The latest victim of political correctness: The ‘disabled list’ in baseball

The latest victim of political correctness: The ‘disabled list’ in baseball

Say goodbye to the DL, baseball fans. No, this is not to suggest that players who sustain debilitating injuries during a game will be forced to “play through the pain.” They’ll still get time off to recover. They just won’t be placed on the disabled list anymore. Henceforth, it will be known as the injured list (IL).

ESPN explains:

The league will make the change out of concern that the term “disabled” for injured players falsely conflates disabilities with injuries and an inability to participate in sports. Deputy commissioner Dan Halem said the change was made at the suggestion of advocacy groups for the disabled, including the Link 20 Network.

The network makes it seem as though this is predominantly a case of semantics and that advocacy groups for people with disabilities merely “suggested” the change. In reality, it is a case of pressure brought to bear on Major League baseball in the name of political correctness.

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As ESPN author Jeff Passan notes somewhat more candidly further down:

Jeff Pfeifer, MLB’s senior director of league economics and operations, notified clubs of the name change in a memo written in December.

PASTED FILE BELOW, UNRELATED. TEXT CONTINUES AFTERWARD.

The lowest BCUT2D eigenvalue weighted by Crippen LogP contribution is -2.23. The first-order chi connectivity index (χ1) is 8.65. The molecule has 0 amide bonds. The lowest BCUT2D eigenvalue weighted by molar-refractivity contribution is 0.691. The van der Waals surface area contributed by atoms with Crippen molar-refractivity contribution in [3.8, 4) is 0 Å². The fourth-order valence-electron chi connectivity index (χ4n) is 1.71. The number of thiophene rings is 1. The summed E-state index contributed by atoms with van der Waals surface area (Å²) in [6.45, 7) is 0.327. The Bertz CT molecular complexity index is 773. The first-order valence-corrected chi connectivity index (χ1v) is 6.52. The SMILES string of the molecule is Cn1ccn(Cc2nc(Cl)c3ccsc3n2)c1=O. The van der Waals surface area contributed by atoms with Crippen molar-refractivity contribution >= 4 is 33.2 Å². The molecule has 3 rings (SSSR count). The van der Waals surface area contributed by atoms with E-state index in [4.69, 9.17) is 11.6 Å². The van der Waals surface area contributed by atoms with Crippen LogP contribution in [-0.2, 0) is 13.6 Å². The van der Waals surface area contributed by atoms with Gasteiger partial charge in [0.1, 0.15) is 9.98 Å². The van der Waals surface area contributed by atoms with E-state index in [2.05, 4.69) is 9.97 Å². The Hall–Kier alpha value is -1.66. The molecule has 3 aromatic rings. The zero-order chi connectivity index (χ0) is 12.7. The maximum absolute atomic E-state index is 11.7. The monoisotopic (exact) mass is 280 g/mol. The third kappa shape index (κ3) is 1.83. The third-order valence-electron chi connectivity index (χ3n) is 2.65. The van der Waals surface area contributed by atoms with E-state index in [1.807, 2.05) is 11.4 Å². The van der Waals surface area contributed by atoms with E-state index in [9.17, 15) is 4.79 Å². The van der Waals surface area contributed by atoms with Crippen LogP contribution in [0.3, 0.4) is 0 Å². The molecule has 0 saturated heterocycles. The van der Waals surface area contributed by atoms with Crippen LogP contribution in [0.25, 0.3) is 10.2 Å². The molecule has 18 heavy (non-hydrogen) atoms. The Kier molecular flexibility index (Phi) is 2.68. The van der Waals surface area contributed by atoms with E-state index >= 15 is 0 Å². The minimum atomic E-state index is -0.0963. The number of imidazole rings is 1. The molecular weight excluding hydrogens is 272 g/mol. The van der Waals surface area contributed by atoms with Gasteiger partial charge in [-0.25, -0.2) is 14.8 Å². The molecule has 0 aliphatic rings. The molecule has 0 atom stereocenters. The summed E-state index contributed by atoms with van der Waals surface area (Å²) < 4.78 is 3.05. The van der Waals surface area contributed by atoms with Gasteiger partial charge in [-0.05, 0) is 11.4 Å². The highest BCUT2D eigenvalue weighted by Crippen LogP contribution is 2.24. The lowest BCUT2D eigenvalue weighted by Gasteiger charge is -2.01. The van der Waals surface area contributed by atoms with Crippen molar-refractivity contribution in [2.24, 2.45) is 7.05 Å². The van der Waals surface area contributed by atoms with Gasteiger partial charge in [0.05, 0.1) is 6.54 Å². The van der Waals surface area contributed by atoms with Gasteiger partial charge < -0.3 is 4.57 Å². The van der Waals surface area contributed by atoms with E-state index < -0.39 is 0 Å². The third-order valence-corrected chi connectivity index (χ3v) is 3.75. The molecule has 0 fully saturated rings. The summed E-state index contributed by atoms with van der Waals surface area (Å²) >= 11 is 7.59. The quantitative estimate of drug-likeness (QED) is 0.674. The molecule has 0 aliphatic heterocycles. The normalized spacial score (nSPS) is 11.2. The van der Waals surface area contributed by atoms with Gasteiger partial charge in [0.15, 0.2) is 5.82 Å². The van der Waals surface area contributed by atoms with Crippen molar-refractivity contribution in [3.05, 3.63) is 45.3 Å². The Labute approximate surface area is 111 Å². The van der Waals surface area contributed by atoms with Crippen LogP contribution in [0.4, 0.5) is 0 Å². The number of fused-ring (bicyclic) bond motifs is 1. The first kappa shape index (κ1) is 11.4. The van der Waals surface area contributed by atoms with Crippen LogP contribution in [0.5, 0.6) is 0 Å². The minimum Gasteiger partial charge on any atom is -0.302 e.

“In recent years, the commissioner has received several inquiries regarding the name of the ‘Disabled List,'” Pfeifer wrote. “The principal concern is that using the term ‘disabled’ for players who are injured supports the misconception that people with disabilities are injured and therefore are not able to participate or compete in sports.”…

There is no misconception. To be brutally frank, while some players with disabilities have had fruitful careers — think pitcher Jim Abbott, who played professional baseball for a decade with several teams despite the limitation of have one hand — athletes who are, for example, wheelchair-bound are excluded from the game. This is not meant to be callous. It is a simple acknowledgment of reality.

No one is going to confuse a player with a groin or hamstring injury with a paraplegic regardless of whether the list he is placed on is called the “disabled list” or something else. The league’s willingness to bend is just the latest victory for grievance mongers.

Howard Portnoy

Howard Portnoy

Howard Portnoy has written for The Blaze, HotAir, NewsBusters, Weasel Zippers, Conservative Firing Line, RedCounty, and New York’s Daily News. He has one published novel, Hot Rain, (G. P. Putnam’s Sons), and has been a guest on Radio Vice Online with Jim Vicevich, The Alana Burke Show, Smart Life with Dr. Gina, and The George Espenlaub Show.